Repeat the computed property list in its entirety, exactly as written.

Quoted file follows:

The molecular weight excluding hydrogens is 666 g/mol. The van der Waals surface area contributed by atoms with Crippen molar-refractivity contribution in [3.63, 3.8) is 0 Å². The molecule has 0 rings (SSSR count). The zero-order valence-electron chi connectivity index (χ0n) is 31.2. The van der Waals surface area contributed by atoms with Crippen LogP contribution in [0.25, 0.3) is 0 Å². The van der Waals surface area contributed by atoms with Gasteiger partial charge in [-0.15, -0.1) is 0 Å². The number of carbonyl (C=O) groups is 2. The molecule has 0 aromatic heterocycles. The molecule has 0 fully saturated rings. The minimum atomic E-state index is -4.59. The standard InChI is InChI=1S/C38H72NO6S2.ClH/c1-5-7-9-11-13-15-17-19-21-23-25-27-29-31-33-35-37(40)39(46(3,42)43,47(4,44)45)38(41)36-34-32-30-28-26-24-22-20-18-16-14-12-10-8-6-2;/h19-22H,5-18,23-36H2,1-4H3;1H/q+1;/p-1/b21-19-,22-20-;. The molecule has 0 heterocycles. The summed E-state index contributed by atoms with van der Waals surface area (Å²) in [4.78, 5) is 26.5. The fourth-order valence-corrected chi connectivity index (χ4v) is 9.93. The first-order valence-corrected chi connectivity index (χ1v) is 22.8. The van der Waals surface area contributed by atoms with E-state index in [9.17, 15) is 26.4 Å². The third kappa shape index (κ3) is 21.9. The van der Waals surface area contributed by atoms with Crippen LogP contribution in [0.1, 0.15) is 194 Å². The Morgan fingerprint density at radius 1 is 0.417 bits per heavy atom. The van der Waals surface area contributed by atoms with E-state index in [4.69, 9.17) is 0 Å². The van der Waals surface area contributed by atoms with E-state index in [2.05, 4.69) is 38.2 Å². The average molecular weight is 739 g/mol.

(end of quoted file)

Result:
The molecular weight excluding hydrogens is 666 g/mol. The van der Waals surface area contributed by atoms with Crippen molar-refractivity contribution in [3.63, 3.8) is 0 Å². The molecule has 0 rings (SSSR count). The zero-order valence-electron chi connectivity index (χ0n) is 31.2. The van der Waals surface area contributed by atoms with Crippen LogP contribution in [0.25, 0.3) is 0 Å². The van der Waals surface area contributed by atoms with Gasteiger partial charge in [-0.15, -0.1) is 0 Å². The number of carbonyl (C=O) groups is 2. The molecule has 0 aromatic heterocycles. The molecule has 0 fully saturated rings. The minimum atomic E-state index is -4.59. The standard InChI is InChI=1S/C38H72NO6S2.ClH/c1-5-7-9-11-13-15-17-19-21-23-25-27-29-31-33-35-37(40)39(46(3,42)43,47(4,44)45)38(41)36-34-32-30-28-26-24-22-20-18-16-14-12-10-8-6-2;/h19-22H,5-18,23-36H2,1-4H3;1H/q+1;/p-1/b21-19-,22-20-;. The molecule has 0 heterocycles. The summed E-state index contributed by atoms with van der Waals surface area (Å²) in [4.78, 5) is 26.5. The fourth-order valence-corrected chi connectivity index (χ4v) is 9.93. The first-order valence-corrected chi connectivity index (χ1v) is 22.8. The van der Waals surface area contributed by atoms with E-state index in [9.17, 15) is 26.4 Å². The third kappa shape index (κ3) is 21.9. The van der Waals surface area contributed by atoms with Crippen LogP contribution in [0.1, 0.15) is 194 Å². The Morgan fingerprint density at radius 1 is 0.417 bits per heavy atom. The van der Waals surface area contributed by atoms with E-state index in [4.69, 9.17) is 0 Å². The van der Waals surface area contributed by atoms with E-state index in [2.05, 4.69) is 38.2 Å². The average molecular weight is 739 g/mol.